Daily Bell: Why have they attracted so much negative attention? Why are they unknown even to free-market economists?
Ingo Bischoff: It is utterly amazing how in a matter of a few generations something which was universally accepted and understood can become totally unknown. There was absolutely no doubt among the American colonists that gold was money. The principals of the Bank of Philadelphia which created the Pennsylvania Pound perfectly understood the function of Real Bills and how to improve their use by circulating paper currency in their stead. When F.D.R. contemplated the confiscation of the people's gold, 700 business professors and economists signed a letter to urge him not to do it. Five years later, not a single one of these people could be found to speak against F.D.R.'s implementation of the Keynesian theory.
As stated previously, the understanding of the function of Real Bills in a real commercial banking system is not in the interest of central bankers. The education establishment is so intimidated by the monetary elites that they dare not speak out against the interest of central bankers. Every large business school of a university has buildings or lecture facilities built with funds donated by large banks. The financial press and talking heads on TV and radio also will not go out on a limb to talk about something which has totally slipped from the consciousness and understanding of people.
I believe that the "Austrian" free-market economists missed the distinction between credit and clearing as they looked at the function of Real Bills. Books written by prominent bankers, who should know better, reveal a lack of understanding of the function of Real Bills. Yet, Real Bills were well understood a century ago, and they were the basis of the banking system in North America and the United States for 185 years. FED central banking has been with us for only 77 years. John Maynard Keynes well understood Real Bills when he took bets on how long the First World War would last. He also knew that his General Theory of Money and Banking could not stand the test of time. We have the proof now.
Daily Bell: What is the criticism of Real Bills from free-market quarters?
Ingo Bischoff: The criticism I seem to detect is that the free-market quarter views Real Bills as credit instruments and therefore deems them inflationary. Real Bills are not credit instruments and inherently are non-inflationary.
Daily Bell: Do Real Bills interact with the land tax you favor? How so?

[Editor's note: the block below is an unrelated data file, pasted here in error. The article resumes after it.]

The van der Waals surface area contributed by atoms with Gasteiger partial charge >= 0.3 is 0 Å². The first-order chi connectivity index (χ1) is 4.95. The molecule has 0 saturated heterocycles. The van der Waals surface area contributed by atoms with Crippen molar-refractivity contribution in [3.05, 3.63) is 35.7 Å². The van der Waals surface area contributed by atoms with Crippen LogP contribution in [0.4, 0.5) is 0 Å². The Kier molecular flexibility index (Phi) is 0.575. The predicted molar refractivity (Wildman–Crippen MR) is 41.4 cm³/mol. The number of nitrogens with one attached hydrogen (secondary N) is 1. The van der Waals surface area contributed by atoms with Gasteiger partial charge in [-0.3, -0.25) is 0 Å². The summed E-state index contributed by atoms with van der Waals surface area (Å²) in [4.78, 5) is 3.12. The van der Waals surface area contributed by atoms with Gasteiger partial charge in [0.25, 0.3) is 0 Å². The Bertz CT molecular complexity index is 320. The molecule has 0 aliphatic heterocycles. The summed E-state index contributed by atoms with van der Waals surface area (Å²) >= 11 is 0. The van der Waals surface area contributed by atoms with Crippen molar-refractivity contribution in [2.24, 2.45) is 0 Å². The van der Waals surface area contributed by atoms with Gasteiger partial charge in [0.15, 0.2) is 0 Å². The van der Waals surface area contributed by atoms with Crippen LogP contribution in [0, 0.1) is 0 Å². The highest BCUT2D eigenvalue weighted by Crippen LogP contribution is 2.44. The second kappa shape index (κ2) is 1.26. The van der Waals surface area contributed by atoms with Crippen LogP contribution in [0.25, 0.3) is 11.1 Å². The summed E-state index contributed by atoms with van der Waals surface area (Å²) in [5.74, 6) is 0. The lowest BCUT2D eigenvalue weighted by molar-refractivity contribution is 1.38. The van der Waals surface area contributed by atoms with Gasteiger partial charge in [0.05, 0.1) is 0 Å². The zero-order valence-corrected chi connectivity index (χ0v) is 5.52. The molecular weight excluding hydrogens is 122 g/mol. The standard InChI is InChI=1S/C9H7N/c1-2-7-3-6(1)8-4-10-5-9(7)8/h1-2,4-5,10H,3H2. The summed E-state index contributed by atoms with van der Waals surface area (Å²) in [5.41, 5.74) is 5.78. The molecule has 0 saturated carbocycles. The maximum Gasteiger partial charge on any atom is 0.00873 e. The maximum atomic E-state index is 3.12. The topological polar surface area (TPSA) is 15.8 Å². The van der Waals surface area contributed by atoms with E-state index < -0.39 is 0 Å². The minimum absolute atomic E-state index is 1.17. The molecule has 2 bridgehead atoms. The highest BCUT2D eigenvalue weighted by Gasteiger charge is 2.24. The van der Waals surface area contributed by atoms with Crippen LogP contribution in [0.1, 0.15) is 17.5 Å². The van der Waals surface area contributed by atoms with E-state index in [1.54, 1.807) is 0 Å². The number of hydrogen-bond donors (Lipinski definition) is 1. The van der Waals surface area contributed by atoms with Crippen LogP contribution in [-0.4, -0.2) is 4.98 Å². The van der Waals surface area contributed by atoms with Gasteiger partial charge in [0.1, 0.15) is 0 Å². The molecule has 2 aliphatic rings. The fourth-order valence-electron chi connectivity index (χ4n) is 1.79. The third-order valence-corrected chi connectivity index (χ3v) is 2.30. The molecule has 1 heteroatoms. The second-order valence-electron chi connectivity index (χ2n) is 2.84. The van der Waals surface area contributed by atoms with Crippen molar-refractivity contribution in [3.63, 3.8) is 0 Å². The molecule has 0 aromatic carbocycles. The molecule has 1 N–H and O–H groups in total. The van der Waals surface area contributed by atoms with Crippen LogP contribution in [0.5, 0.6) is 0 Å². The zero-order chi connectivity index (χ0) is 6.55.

Ingo Bischoff: I must correct you. I favor a "land value tax" which is fundamentally different from a "land tax". I have done a lot of thinking about the "land value tax" in connection with Real Bills and a redeemable currency. I have come to the conclusion that the founding fathers were much further ahead in their thinking than we give them credit.
The philosophical principles for the institution of a "land value tax" lie in the allodial title rights and duties under Anglo-Saxon law, which are included in each of the constitutions of the original thirteen states and further included in the constitutions of the rest of the thirty-seven states as provided by Article IV of the U.S. Constitution. Henry George in his book "Progress and Poverty" made a perfect case for the collection of a "land value tax" on the basis of equality and justice. However, he never alluded to the form in which the payment of this land value tax would be collected. The word "value" implies a standard. The mechanism by which "land" is valued is established with the county assessment and recording system enshrined in every state constitution.
"Land" is a factor in the production of goods, as are "Labor" and "Capital". Just as Labor receives Wages, and Capital receives Interest, Land is due a return in the form of Rent. The overall value of manufacturing materials supplied to the production cycle of consumption goods made by use of Real Bill reflects the value contributed by each of the three factors of production, Land, Labor and Capital. Since Real Bills when cleared furnish the compensation to all the factors involved in the production of the goods, the Rent in return for contribution by Land must be in the form of redeemable currency or gold. Therefore, I conclude that it is not sufficient to only compensate Labor and Capital with a redeemable currency or gold, but that it absolutely necessary to collect the full value of the contribution made by Land in the form of the "land value tax."